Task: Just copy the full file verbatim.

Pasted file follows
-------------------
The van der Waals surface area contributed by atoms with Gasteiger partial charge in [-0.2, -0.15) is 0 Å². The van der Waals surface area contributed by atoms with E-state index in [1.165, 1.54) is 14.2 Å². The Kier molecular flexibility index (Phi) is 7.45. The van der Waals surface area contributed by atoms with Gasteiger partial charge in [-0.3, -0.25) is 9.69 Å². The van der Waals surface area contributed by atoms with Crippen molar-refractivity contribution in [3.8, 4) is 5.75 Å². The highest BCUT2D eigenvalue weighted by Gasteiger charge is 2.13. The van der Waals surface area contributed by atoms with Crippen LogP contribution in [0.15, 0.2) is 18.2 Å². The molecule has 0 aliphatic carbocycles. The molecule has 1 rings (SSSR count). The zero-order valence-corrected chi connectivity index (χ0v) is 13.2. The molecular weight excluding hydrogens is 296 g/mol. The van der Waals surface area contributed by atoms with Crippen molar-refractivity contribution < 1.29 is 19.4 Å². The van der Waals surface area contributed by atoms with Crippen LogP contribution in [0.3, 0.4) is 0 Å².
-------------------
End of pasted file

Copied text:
The van der Waals surface area contributed by atoms with Gasteiger partial charge in [-0.2, -0.15) is 0 Å². The van der Waals surface area contributed by atoms with E-state index in [1.165, 1.54) is 14.2 Å². The Kier molecular flexibility index (Phi) is 7.45. The van der Waals surface area contributed by atoms with Gasteiger partial charge in [-0.3, -0.25) is 9.69 Å². The van der Waals surface area contributed by atoms with Crippen molar-refractivity contribution in [3.8, 4) is 5.75 Å². The highest BCUT2D eigenvalue weighted by Gasteiger charge is 2.13. The van der Waals surface area contributed by atoms with Crippen LogP contribution in [0.15, 0.2) is 18.2 Å². The molecule has 0 aliphatic carbocycles. The molecule has 1 rings (SSSR count). The zero-order valence-corrected chi connectivity index (χ0v) is 13.2. The molecular weight excluding hydrogens is 296 g/mol. The van der Waals surface area contributed by atoms with Crippen molar-refractivity contribution < 1.29 is 19.4 Å². The van der Waals surface area contributed by atoms with Crippen LogP contribution in [0.3, 0.4) is 0 Å².